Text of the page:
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Go to: Haiku Stairs EIS | About Haiku Stairs | Hawaii Public Trail Options
SUNDAY, JUNE 23, 2019 – The Honolulu Board of Water Supply (BWS) is inviting members of the public to comment on and to provide input on the Draft Environmental Impact Statement (DEIS) for Haiku Stairs. The DEIS appeared in the June 23, 2019 issue of The Environmental Notice from the Office of Environmental Quality Control (OEQC). Feedback from the community will be accepted until 11:59 PM HST on Wednesday, August 7, 2019.
News Release: Draft Environmental Impact Statement for Haiku Stairs will be Published on June 23 in the Environmental Notice
> SUBMIT A COMMENT
no later than 11:59 PM HST, Wednesday, August 7, 2019
The Haiku Stairs – also known as Stairway to Heaven – are comprised of 3,922 steps that extend from Haiku Valley to the ridge line of the Koolau Range and connects to a trail in Moanalua Valley. Originally built in the 1940’s by the U.S. Navy to access radio communications antennae facilities along the ridge line. The U.S. Coast Guard converted the facility into the Omega navigation station, which served an active facility from 1975 to 1991. In 1987, the Coast Guard closed the Haiku Stairs to the general public due to vandalism and liability concerns.
The land under and surrounding Haiku Stairs is currently owned by the BWS. The stairs also straddle the ridge lines of adjoining landowners, namely the City and County of Honolulu, Department of Hawaiian Home Lands (DHHL) and the Department of Land and Natural Resources (DLNR).
In 2005, the City renovated Haiku Stairs, with the intent of re-opening it to the public; however, legal access could not be established at the time. Haiku Stairs continues to remain off limits. Thus, contrary to posts found on social media, blogs, and various websites (hiking, travel, local activities, lifestyle, health and wellness, and general interest), there is no legal access to Haiku Stairs from any direction. Those attempting to reach the stairs face multiple counts of trespassing and risk endangering their lives and those of emergency first responders.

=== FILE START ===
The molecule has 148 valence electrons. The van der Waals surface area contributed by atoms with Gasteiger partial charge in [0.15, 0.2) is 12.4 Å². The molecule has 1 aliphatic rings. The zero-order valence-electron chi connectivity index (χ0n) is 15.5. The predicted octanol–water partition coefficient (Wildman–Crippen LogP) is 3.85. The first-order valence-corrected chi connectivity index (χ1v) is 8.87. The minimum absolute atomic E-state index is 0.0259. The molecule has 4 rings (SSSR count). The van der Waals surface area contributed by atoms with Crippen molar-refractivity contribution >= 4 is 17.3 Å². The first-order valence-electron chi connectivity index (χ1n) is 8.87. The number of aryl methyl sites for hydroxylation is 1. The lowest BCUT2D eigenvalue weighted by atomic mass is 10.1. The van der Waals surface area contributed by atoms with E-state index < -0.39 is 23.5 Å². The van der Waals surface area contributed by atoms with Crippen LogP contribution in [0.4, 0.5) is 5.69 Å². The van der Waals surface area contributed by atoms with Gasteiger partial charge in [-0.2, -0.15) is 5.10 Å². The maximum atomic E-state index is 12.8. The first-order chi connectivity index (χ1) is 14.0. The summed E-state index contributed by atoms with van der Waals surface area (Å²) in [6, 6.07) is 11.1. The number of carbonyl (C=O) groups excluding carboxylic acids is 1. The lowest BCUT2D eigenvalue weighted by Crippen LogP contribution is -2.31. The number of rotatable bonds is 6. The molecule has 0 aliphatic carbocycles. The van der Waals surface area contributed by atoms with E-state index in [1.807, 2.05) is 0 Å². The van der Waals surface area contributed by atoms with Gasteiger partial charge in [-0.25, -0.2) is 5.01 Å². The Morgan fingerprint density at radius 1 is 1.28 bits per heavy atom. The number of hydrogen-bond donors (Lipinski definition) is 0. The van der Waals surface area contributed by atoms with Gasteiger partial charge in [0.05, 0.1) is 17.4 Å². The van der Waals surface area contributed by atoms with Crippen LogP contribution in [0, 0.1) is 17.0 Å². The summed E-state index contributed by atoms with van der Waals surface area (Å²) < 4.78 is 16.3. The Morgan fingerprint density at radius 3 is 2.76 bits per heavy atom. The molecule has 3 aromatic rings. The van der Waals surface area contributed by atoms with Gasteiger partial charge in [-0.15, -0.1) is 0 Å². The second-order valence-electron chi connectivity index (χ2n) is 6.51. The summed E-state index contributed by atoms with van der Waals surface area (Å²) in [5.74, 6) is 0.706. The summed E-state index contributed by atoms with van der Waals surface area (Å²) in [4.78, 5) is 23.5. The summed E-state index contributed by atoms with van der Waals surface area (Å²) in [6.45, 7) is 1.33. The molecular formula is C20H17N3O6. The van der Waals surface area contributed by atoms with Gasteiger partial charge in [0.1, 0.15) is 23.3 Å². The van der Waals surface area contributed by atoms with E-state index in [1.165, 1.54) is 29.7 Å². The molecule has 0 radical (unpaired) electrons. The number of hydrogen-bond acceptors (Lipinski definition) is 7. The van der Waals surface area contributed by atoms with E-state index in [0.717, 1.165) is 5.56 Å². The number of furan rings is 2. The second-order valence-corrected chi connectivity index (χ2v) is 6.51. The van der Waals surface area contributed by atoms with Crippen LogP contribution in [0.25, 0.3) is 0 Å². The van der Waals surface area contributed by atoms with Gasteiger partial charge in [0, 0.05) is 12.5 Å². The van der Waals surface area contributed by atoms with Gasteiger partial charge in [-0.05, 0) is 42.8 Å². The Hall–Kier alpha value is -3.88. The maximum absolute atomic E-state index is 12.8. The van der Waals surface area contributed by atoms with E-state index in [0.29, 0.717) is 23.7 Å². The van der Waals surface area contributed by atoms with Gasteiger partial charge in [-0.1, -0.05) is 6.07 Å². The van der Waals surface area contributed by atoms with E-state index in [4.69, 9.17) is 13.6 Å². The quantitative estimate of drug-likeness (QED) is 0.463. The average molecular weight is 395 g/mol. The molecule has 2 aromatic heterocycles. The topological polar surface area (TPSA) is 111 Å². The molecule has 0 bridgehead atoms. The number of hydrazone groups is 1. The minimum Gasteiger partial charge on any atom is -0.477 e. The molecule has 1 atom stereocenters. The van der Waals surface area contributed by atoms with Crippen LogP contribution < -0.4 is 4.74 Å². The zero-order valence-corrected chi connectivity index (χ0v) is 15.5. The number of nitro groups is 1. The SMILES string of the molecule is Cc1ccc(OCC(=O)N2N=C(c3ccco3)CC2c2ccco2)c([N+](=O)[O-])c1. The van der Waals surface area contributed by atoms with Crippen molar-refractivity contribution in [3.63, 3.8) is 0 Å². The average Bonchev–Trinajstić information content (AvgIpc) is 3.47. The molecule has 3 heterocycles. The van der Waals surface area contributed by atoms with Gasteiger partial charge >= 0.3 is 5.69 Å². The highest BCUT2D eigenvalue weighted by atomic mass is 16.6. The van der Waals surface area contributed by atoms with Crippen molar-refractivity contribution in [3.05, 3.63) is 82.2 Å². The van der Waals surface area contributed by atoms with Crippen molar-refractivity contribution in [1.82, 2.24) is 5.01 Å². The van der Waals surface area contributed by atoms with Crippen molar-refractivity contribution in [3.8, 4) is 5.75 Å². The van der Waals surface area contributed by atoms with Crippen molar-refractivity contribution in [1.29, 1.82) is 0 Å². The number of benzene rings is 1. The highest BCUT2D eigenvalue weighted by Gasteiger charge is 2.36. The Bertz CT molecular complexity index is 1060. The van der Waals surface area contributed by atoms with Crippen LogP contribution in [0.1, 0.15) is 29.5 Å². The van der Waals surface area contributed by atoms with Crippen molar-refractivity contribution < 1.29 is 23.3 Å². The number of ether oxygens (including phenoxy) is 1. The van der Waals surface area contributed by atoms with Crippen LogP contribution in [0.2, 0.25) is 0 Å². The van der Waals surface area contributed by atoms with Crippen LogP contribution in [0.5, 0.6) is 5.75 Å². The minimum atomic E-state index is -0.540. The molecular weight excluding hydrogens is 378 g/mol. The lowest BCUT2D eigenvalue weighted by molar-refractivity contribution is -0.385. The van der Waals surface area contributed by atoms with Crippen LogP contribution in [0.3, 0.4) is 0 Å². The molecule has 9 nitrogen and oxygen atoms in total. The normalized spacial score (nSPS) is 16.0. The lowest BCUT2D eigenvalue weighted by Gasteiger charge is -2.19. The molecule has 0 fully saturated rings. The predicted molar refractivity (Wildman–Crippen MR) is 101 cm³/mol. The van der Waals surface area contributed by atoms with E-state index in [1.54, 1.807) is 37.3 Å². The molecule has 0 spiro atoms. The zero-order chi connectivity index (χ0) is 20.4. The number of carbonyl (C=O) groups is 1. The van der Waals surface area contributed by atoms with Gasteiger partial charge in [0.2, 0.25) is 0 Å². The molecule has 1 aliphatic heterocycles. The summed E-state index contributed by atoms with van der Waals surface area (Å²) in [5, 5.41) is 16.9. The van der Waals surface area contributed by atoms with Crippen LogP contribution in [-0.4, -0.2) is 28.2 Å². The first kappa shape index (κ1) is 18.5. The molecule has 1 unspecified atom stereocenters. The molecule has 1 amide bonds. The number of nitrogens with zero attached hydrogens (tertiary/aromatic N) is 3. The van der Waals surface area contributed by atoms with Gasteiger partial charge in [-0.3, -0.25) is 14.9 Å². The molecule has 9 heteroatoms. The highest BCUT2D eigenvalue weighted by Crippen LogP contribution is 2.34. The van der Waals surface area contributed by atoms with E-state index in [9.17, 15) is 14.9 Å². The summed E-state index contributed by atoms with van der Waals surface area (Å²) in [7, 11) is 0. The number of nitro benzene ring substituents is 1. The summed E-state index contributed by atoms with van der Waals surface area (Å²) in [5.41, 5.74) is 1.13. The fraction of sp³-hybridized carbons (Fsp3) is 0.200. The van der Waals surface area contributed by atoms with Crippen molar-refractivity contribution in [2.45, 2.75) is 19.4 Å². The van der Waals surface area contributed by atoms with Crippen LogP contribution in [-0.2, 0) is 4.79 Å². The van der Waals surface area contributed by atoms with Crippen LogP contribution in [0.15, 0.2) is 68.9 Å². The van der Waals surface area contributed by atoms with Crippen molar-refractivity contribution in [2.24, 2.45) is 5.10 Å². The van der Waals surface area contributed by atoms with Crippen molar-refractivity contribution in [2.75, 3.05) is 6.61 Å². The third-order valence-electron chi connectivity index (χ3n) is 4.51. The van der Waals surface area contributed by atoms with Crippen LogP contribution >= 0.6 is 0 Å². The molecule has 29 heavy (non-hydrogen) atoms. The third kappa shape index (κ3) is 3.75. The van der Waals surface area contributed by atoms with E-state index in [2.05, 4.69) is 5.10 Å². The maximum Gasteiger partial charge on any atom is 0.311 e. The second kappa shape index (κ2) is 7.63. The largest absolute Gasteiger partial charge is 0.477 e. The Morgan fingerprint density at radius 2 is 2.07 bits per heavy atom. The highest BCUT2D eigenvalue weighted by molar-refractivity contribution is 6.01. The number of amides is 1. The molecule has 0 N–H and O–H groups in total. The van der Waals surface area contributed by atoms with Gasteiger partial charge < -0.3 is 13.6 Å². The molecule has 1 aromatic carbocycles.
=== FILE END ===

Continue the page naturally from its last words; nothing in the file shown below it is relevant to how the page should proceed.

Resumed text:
The Armed Forces Disciplinary Control Board (AFDCB) declared Haiku Stairs as off limits to members of the Armed Forces. This restriction remains in effect indefinitely in accordance with established Armed Forces policy.
BWS spends approximately $250,000 annually for guard services at the base of Haiku Stairs and for special duty police officers to deter hikers from climbing them. The Honolulu police and fire departments also continue to absorb the costs of trespassing enforcement and rescue operations.
Haiku Stairs, as well as Kalihi Ice Ponds, Nuuanu Reservoir No. 4, and Waihee (Hamama) Falls, is located on watershed areas owned and/or managed by the BWS. Anyone attempting to reach these locations would be trespassing. Those issued a citation by the HPD are required to make a court appearance and may face fines up to $1,000, community service, and/or up to six months in prison.
Residents and visitors may enjoy the beauty of the Hawaiian islands on one of the many legal hiking trails that are available to the public. For information about open trails and their current conditions, please visit the Na Ala Hele Trail & Access program website at https://hawaiitrails.org.